Beyond the labs: Talking about your patients' relationships

By Anastasia Climan, RDN, CD-N | Fact-checked by MDLinx staff
Published February 9, 2023

Key Takeaways

  • Social support matters, so checking in with patients about their personal relationships is a vital part of their comprehensive care.

  • Unsupportive loved ones may sabotage patients’ health goals, but asking questions and offering resources can prompt them to initiate changes. Implementing a few general best practices can help domestic violence victims who come into the office.

  • Opening discussions and building trust with patients are key elements of gaining insight into their personal situations and helping to protect their health and well-being.

As patients’ relationships may significantly impact their habits, adherence to treatment, and health outcomes, addressing suspected red flags in their personal lives without making assumptions or overstepping boundaries can feel like a balancing act.

As Valentine’s Day places society’s focus on relationships, here are some practical tips to support your patients’ journeys to better health, either alongside (or apart from, if necessary) their partners.

Unhealthy relationship dynamics

Negative relationship traits can range from unsupportive comments to physical harm. Whatever the situation, relationships can affect a patient’s self-esteem and their likelihood of following through with medical recommendations.

Research published by The Journal of Rural Health found that social groups strongly influence health behaviors.[] For example, smoking cessation is dramatically hindered when the individual is surrounded by others who smoke.

Additionally, barriers to healthy eating or physical activity often include family obligations and social pressure, including the food preferences and demands of others in the household.

How you can help

Clinicians should express curiosity about their patients’ lives beyond their latest lab results.

Posing questions to patients about what may be slowing their progress may help them consider factors that need to change. Pulling in key players (like a spouse) can help elicit better communication.

Although there’s not always time for these important conversations during a primary care visit, offering referrals to individual therapy, relationship counseling, and group classes can help improve your patient’s relationship dynamics and social support network.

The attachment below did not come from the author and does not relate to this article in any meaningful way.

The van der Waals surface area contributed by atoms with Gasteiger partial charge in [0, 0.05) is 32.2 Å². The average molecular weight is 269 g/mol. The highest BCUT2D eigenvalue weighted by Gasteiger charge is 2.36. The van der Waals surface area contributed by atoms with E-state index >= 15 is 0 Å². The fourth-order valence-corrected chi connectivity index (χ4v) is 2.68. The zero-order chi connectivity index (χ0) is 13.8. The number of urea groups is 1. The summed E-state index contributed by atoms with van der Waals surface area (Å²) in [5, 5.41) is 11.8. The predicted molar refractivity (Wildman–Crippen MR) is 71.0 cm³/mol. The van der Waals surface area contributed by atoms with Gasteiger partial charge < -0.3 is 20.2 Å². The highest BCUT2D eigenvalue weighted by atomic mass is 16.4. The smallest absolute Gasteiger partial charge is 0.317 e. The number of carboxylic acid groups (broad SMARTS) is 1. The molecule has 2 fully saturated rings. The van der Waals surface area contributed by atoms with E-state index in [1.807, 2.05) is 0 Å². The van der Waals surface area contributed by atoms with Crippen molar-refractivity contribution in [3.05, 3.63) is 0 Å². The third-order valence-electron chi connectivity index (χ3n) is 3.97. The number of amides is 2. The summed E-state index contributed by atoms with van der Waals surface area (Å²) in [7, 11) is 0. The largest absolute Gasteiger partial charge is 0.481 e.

While you probably wouldn’t go as far as advising a patient to leave their marriage, you could connect them with local organizations, such as a diabetes group or exercise class, that could help to make up for some of the support lacking at home and encourage them to prioritize their health.

Related: How physicians can help manage sexual trauma in patients

Domestic violence situations

Aside from the common challenges seen in a “normal” relationship, many clinicians eventually encounter patients living in dangerous partnerships and environments.

According to National Coalition Against Domestic Violence statistics, 33% of women and 25% of men have experienced some form of physical violence from an intimate partner.[] For many, domestic violence takes a widespread toll and raises the risk of:

  • Alcohol or drug use

  • Chronic pain and chronic disease

  • Gastrointestinal problems

  • Neurological disorders

  • Nutritional deficiencies

  • Post-traumatic stress disorder

  • Sexually transmitted diseases

  • Stillbirth and miscarriage

As matters escalate, victims may also be at risk of losing their jobs or their lives. Depending on the circumstances, some of these individuals may not realize how unhealthy their relationship is, or in extreme cases, may knowingly or unknowingly become victims of human trafficking.

According to research published by the Annals of Health Law, 88% of human trafficking victims had experienced a medical encounter with a healthcare professional without being identified or assisted.[] That’s because human traffickers commonly go to great lengths to threaten and manipulate their victims to hide the abuse.

How you can help

People who are in abusive situations can be of any age, ethnicity, or economic background.

While there’s no easy way to know your patient’s full story, you can enable pathways to receive help.

Implementing a clear policy that every patient must be seen individually for at least a portion of their visit can create separation from an abuser and provide an opportunity for them to speak up.

Providing patients with non-judgmental access to social services helps establish patient-provider trust. For those who come in frequently for sexually transmitted diseases or suspicious injuries, a coordinated effort to reach out and make the office a safe place to be vulnerable might make all the difference and even lead to a life-saving breakthrough.

What this means for you

A clinician’s job is to treat the whole patient. Your patients’ romantic relationships may seem like none of your business, but they can significantly impact your patient’s care, safety, and long-term well-being. Opening discussions, building trust, and putting systems in place to protect and guide your patients will improve their chances of living healthier lives.

Read Next: 'But what if I'm wrong?'—Reporting cases of patient abuse
Share with emailShare to FacebookShare to LinkedInShare to Twitter